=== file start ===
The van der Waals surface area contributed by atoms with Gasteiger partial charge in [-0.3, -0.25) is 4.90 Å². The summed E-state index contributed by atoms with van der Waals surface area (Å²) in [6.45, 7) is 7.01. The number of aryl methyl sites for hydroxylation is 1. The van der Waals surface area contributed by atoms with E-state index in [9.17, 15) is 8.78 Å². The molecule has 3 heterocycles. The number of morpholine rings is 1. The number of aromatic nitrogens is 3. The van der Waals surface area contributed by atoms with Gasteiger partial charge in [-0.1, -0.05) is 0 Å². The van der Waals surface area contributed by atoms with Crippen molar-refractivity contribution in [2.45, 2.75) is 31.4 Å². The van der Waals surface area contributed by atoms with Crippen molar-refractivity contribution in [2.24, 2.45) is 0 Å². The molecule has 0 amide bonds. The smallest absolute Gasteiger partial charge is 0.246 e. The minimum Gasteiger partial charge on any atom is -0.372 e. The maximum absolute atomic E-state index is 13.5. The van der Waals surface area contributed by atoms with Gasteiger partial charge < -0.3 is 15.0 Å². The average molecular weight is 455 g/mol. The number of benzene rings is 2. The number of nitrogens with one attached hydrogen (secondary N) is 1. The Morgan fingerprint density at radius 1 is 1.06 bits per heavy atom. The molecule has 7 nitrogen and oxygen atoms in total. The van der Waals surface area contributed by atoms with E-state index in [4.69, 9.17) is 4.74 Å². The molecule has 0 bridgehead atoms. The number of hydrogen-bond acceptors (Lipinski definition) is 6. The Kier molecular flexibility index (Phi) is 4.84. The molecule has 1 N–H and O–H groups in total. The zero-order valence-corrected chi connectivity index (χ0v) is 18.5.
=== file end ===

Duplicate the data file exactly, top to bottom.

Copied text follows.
The van der Waals surface area contributed by atoms with Gasteiger partial charge in [-0.3, -0.25) is 4.90 Å². The summed E-state index contributed by atoms with van der Waals surface area (Å²) in [6.45, 7) is 7.01. The number of aryl methyl sites for hydroxylation is 1. The van der Waals surface area contributed by atoms with E-state index in [9.17, 15) is 8.78 Å². The molecule has 3 heterocycles. The number of morpholine rings is 1. The number of aromatic nitrogens is 3. The van der Waals surface area contributed by atoms with Gasteiger partial charge in [-0.1, -0.05) is 0 Å². The van der Waals surface area contributed by atoms with Crippen molar-refractivity contribution in [2.45, 2.75) is 31.4 Å². The van der Waals surface area contributed by atoms with Crippen molar-refractivity contribution in [2.24, 2.45) is 0 Å². The molecule has 0 amide bonds. The smallest absolute Gasteiger partial charge is 0.246 e. The minimum Gasteiger partial charge on any atom is -0.372 e. The maximum absolute atomic E-state index is 13.5. The van der Waals surface area contributed by atoms with Gasteiger partial charge < -0.3 is 15.0 Å². The average molecular weight is 455 g/mol. The number of benzene rings is 2. The number of nitrogens with one attached hydrogen (secondary N) is 1. The Morgan fingerprint density at radius 1 is 1.06 bits per heavy atom. The molecule has 7 nitrogen and oxygen atoms in total. The van der Waals surface area contributed by atoms with E-state index in [4.69, 9.17) is 4.74 Å². The molecule has 0 bridgehead atoms. The number of hydrogen-bond acceptors (Lipinski definition) is 6. The Kier molecular flexibility index (Phi) is 4.84. The molecule has 1 N–H and O–H groups in total. The zero-order valence-corrected chi connectivity index (χ0v) is 18.5.